6 June 2024

Lawyers for Pakistan’s former prime minister Imran Khan were Tuesday set to file a bail application for him, as he languished in a small cell of a century-old prison at the start of a three-year jail term for graft.

The former international cricket star was arrested Saturday and whisked to prison after being found guilty in one of the more than 200 cases he has faced since being ousted from office by a vote of no confidence in April 2022.

The jail term has ruled him out from contesting upcoming elections.

Khan is being held at a colonial-era jail on the outskirts of historical Attock city, around 60 kilometres (40 miles) west of the capital Islamabad.

His lawyers will file an application for bail on Tuesday at Islamabad high court after visiting him in prison to obtain power of attorney, his spokesman Raoof Hasan told AFP.

“He is being held in deplorable conditions not fit for any human, but he is in good spirits,” Hasan said.

“He said to ‘tell the people that I will not compromise on my principles’.”

The 70-year-old is being held in a so-called “C-class cell”, sleeping on a mattress on the floor and with only enough room for a prayer mat.

There is little access to daylight, and a fan but no air conditioner in the summer heat, Hasan said.

Power of attorney allows Khan’s legal team to file a bail application on his behalf and also appeal for him to be moved into a more comfortable “A-class cell,” usually reserved for VIP inmates.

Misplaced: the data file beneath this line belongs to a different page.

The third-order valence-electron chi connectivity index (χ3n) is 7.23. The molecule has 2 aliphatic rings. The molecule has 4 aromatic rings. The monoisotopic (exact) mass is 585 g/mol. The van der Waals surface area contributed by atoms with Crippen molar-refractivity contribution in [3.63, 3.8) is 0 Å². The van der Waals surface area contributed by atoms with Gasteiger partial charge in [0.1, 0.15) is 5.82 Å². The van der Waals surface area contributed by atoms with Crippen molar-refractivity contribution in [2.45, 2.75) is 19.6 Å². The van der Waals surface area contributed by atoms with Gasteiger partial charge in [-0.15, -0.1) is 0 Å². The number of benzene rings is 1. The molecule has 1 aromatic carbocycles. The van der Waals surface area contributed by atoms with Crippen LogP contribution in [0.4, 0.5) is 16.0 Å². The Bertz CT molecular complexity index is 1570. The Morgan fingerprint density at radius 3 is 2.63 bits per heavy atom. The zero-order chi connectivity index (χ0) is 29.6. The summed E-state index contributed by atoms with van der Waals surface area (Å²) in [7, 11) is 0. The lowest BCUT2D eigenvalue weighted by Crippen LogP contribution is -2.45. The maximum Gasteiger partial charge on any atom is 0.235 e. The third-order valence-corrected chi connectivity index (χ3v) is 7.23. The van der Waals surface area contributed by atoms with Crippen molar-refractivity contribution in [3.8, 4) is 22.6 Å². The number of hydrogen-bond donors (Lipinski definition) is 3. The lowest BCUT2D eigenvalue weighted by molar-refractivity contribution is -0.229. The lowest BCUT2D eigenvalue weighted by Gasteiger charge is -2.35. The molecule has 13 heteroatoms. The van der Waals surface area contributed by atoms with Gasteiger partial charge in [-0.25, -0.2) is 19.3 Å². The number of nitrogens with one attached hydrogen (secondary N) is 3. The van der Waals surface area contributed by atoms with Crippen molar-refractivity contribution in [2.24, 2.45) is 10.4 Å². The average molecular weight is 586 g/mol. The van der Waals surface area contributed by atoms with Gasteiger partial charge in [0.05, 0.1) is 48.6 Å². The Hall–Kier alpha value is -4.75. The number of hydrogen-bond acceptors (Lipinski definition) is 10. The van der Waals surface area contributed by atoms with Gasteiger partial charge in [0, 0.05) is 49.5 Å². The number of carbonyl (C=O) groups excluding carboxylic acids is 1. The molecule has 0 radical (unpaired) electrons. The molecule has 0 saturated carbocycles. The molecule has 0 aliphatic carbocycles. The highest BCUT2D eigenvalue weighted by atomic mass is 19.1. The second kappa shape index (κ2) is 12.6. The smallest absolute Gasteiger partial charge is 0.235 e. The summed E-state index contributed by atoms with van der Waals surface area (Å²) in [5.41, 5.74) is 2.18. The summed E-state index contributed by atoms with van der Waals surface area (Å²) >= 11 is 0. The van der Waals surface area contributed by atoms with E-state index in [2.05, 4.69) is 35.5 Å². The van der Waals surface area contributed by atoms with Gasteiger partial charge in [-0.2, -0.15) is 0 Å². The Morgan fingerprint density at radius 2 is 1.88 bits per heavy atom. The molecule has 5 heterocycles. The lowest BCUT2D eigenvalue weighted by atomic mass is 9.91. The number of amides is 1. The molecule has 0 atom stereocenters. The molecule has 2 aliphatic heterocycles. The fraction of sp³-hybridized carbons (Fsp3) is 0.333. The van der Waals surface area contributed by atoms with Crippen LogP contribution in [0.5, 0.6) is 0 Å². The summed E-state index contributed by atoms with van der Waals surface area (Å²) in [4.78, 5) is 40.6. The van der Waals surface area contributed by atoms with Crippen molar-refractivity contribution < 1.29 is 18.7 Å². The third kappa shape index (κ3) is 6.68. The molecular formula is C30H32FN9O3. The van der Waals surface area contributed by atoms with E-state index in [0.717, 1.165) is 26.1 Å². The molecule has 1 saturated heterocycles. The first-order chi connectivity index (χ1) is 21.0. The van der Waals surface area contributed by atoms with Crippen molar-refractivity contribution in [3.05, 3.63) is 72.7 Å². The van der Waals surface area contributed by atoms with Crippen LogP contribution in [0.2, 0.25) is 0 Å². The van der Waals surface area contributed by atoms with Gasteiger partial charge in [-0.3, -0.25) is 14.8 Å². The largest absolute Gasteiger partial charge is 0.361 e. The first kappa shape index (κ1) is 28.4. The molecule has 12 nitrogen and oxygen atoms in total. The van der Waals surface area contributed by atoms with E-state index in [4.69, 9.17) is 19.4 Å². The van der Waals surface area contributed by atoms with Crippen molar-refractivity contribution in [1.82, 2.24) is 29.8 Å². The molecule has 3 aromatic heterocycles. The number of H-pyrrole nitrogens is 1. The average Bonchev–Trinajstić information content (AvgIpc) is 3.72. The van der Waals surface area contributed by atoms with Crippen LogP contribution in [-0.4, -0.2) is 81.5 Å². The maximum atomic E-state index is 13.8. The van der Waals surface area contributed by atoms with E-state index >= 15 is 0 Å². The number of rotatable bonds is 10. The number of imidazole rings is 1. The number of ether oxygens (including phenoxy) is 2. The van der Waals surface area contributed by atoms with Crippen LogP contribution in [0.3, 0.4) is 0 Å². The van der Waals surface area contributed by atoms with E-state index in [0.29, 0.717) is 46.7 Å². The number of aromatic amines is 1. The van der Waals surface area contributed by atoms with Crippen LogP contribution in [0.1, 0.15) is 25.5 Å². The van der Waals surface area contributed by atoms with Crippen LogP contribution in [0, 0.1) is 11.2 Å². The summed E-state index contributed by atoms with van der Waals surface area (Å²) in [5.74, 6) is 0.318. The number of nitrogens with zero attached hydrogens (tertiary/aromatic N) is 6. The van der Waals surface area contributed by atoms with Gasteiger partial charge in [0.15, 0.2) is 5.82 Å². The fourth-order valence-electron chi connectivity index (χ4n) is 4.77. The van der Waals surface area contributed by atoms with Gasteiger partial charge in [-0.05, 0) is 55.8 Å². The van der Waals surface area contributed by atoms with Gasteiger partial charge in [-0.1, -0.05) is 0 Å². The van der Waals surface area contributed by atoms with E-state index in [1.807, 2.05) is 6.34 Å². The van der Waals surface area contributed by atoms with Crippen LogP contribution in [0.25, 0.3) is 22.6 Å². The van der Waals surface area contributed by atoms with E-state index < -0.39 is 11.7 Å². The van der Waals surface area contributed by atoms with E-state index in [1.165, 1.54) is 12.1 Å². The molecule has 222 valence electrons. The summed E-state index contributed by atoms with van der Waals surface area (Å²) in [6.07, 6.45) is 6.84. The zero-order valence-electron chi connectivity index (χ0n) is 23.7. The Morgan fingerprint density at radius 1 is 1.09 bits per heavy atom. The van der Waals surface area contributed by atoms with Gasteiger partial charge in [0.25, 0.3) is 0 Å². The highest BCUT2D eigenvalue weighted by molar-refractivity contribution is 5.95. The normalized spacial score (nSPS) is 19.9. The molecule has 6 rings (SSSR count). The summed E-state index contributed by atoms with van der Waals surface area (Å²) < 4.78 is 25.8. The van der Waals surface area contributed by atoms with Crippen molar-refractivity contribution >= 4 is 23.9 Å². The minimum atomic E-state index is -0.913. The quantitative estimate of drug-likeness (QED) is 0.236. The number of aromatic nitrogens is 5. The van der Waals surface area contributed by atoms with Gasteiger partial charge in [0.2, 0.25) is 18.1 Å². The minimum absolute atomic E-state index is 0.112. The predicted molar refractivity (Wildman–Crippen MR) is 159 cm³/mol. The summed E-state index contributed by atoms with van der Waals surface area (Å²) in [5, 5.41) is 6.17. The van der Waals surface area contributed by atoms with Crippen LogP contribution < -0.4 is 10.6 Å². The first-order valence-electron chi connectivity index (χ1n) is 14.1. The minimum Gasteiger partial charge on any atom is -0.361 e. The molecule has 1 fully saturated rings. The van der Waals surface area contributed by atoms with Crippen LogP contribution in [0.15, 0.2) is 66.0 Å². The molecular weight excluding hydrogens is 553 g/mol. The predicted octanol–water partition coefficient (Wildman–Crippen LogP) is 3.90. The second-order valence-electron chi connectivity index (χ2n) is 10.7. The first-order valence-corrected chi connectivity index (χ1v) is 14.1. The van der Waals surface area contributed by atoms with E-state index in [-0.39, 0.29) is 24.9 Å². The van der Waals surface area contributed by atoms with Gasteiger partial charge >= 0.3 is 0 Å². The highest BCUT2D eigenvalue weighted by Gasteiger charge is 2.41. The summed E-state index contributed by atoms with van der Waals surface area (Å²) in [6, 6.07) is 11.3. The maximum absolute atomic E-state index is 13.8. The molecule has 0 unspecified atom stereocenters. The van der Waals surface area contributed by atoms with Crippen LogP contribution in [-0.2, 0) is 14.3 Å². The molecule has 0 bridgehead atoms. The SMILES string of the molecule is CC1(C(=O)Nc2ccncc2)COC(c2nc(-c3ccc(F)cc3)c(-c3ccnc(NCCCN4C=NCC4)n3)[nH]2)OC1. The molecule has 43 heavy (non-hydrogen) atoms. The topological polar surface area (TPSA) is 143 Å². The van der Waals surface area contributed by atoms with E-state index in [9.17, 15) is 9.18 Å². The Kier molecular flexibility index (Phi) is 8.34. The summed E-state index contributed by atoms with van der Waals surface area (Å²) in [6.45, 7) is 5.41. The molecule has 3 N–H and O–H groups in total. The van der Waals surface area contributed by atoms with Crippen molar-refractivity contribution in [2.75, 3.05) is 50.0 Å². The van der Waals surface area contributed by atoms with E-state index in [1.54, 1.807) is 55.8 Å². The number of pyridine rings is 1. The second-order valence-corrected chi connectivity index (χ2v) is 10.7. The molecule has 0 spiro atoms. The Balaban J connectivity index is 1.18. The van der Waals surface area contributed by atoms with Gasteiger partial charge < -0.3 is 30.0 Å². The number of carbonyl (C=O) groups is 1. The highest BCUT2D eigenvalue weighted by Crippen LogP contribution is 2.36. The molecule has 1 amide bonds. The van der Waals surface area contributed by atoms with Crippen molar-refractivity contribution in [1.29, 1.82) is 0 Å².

“We’re hopeful that we will be able to secure bail and the decision will be suspended and the disqualification revoked,” said Hasan.

– ‘Chilling effect’ –

At a court hearing that Khan did not attend on Saturday, a judge found him guilty of failing to properly declare gifts he received while in office and sentenced him to three years in jail.

While the sentence disqualifies Khan from taking part in upcoming elections, many politicians — including current Prime Minister Shehbaz Sharif and his brother, former premier Nawaz Sharif — have recovered from convictions or had them overturned to make a comeback.

Khan’s arrest and detention for three days in connection with the same case in May sparked deadly violence, with his supporters taking to the streets in the tens of thousands and clashing with police.

It also prompted the crackdown that saw almost all of the top leadership of his Pakistan Tehreek-e-Insaf (PTI) party arrested or forced into hiding, leaving the party scrambling to set up a replacement decision-making body.

The reaction to Khan’s jailing so far has been vastly different to the outpouring of rage that followed his first arrest — even on social media, with half as many Facebook posts mentioning Khan’s name.

“The muted response to his arrest is because of the full-throttle crackdown on PTI workers after the first arrest,” columnist Usama Khilji told AFP.

“The arrests of PTI workers post the May arrest of Imran Khan coupled with draconian laws passed in haste by (the coalition government) have had a chilling effect on Pakistani citizens.”